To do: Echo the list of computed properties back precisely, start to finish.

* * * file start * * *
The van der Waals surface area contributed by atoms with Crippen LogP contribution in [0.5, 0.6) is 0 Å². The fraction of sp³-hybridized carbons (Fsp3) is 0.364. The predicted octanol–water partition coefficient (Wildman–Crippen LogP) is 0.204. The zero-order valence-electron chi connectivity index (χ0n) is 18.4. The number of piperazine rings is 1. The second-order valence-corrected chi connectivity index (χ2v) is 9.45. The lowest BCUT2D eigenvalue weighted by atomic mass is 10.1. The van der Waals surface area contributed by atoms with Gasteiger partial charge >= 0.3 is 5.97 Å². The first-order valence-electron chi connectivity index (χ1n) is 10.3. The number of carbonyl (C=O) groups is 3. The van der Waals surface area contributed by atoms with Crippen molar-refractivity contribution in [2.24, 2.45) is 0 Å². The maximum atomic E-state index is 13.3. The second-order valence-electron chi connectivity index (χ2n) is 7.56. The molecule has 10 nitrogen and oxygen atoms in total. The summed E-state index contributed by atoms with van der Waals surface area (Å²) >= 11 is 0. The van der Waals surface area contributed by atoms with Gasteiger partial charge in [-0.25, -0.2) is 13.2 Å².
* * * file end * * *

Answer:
The van der Waals surface area contributed by atoms with Crippen LogP contribution in [0.5, 0.6) is 0 Å². The fraction of sp³-hybridized carbons (Fsp3) is 0.364. The predicted octanol–water partition coefficient (Wildman–Crippen LogP) is 0.204. The zero-order valence-electron chi connectivity index (χ0n) is 18.4. The number of piperazine rings is 1. The second-order valence-corrected chi connectivity index (χ2v) is 9.45. The lowest BCUT2D eigenvalue weighted by atomic mass is 10.1. The van der Waals surface area contributed by atoms with Gasteiger partial charge >= 0.3 is 5.97 Å². The first-order valence-electron chi connectivity index (χ1n) is 10.3. The number of carbonyl (C=O) groups is 3. The van der Waals surface area contributed by atoms with Crippen molar-refractivity contribution in [2.24, 2.45) is 0 Å². The maximum atomic E-state index is 13.3. The second-order valence-electron chi connectivity index (χ2n) is 7.56. The molecule has 10 nitrogen and oxygen atoms in total. The summed E-state index contributed by atoms with van der Waals surface area (Å²) >= 11 is 0. The van der Waals surface area contributed by atoms with Gasteiger partial charge in [-0.25, -0.2) is 13.2 Å².